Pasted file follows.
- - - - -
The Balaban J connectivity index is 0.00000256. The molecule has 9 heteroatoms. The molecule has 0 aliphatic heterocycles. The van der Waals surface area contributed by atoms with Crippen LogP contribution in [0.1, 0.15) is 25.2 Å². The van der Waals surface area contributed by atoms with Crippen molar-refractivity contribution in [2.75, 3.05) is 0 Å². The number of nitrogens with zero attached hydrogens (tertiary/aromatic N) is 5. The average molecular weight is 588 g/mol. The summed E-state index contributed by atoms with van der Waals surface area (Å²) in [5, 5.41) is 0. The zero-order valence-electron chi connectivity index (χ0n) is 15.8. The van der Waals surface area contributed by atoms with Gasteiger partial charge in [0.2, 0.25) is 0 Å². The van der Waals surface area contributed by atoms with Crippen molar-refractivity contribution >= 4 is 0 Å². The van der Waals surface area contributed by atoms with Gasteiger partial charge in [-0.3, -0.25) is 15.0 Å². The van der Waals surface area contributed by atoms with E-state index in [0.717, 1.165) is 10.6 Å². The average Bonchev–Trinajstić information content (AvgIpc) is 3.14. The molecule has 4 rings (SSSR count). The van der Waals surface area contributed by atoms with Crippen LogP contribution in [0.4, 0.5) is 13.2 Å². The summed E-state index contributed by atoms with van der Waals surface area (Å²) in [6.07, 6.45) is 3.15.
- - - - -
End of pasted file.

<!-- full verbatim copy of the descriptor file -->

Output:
The Balaban J connectivity index is 0.00000256. The molecule has 9 heteroatoms. The molecule has 0 aliphatic heterocycles. The van der Waals surface area contributed by atoms with Crippen LogP contribution in [0.1, 0.15) is 25.2 Å². The van der Waals surface area contributed by atoms with Crippen molar-refractivity contribution in [2.75, 3.05) is 0 Å². The number of nitrogens with zero attached hydrogens (tertiary/aromatic N) is 5. The average molecular weight is 588 g/mol. The summed E-state index contributed by atoms with van der Waals surface area (Å²) in [5, 5.41) is 0. The zero-order valence-electron chi connectivity index (χ0n) is 15.8. The van der Waals surface area contributed by atoms with Gasteiger partial charge in [0.2, 0.25) is 0 Å². The van der Waals surface area contributed by atoms with Crippen molar-refractivity contribution >= 4 is 0 Å². The van der Waals surface area contributed by atoms with Gasteiger partial charge in [-0.3, -0.25) is 15.0 Å². The van der Waals surface area contributed by atoms with E-state index in [0.717, 1.165) is 10.6 Å². The average Bonchev–Trinajstić information content (AvgIpc) is 3.14. The molecule has 4 rings (SSSR count). The van der Waals surface area contributed by atoms with Crippen LogP contribution in [0.4, 0.5) is 13.2 Å². The summed E-state index contributed by atoms with van der Waals surface area (Å²) in [6.07, 6.45) is 3.15.